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A/A-bar chain uniformity
This dissertation defends a theory of strict Chain Uniformity based on the A/A-bar distinction, in part in response to increasing criticism towards the A/A-bar distinction. The problems originated with the multiplication of new functional categories, whereby new positions were created without any provision to determine their A/A-bar status. The problem was compounded by mounting evidence that specifiers of functional categories could be used either as A or A-bar. Further, serious criticisms came from the alleged simultaneous A/A-bar properties of scrambled positions ('scrambling paradoxes'). Alternative typologies have been proposed (Webelhuth 1988, Chomsky 1989, Deprez 1991, Saito 1991, and others) which condemn the A/A-bar distinction. This thesis advocates that the A/A-bar distinction per se is perfectly adequate, but its current implementation requires major modifications. It is argued that all positions within functional categories are inherently undetermined w.r.t. their A/A-bar status. Given strict Chain Uniformity, a chain-contextual determination of these positions is obtained, i.e. their A/A-bar status is subsumed under algorithms of chain formation. This eliminates any exponential complexity related to increasing functional categories, yet allows the cross-linguistic flexibility the A/A-bar distinction previously lacked. Operator-variable chains are decomposed in two uniform chains connected through Agreement-chain formation, a strategy independently required for Null Operator Constructions which is here extended to AgrPs. AgrPs are thus the interface between A and A-bar chains, and an analysis of past-participle agreement in French is developed in that perspective. Chapter 2 proposes a review of issues on Bounding theory relevent to Chain formation and the A/A-bar distinction. A theory of Weak and Weakest crossover effects which transcends the A/A-bar Chain distinction is developed in chapter 4. Chapter 5 proposes a strict A/A-bar Chain Uniformity approach to scrambling paradoxes which drastically reduces the gap between scrambling and non-scrambling languages. Chapter 6 is devoted to Null Operator Constructions in English and maintains that Tough movement and Purpose clauses shows properties typical of A-movement, and require a different treatment from other NOCs. The analysis capitalizes on the Unified Chain definition which encompasses all chain types by eliminating Case as a defining property of any chain, A-chains in particular.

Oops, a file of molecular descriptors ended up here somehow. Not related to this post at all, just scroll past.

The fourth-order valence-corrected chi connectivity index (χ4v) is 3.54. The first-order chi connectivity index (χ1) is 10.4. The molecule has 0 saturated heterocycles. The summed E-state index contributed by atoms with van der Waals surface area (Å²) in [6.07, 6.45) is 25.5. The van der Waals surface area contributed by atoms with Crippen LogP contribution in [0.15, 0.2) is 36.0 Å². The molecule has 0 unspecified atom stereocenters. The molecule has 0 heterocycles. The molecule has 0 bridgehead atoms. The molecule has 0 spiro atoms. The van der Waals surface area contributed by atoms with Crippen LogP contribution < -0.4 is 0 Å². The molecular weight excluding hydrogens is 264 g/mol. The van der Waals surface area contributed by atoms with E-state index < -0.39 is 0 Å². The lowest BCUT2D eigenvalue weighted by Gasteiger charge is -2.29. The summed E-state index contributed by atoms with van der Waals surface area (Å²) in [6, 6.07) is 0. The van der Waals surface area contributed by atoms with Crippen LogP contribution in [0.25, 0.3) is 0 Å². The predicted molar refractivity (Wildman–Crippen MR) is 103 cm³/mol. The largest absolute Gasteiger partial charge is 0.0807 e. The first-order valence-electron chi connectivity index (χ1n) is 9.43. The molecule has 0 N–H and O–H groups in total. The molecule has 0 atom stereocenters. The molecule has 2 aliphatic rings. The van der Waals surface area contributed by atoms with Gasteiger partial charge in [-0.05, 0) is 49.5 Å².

Canac Marquis, Rejean, "A/A-bar chain uniformity" (1994). Doctoral Dissertations Available from Proquest. AAI9434462.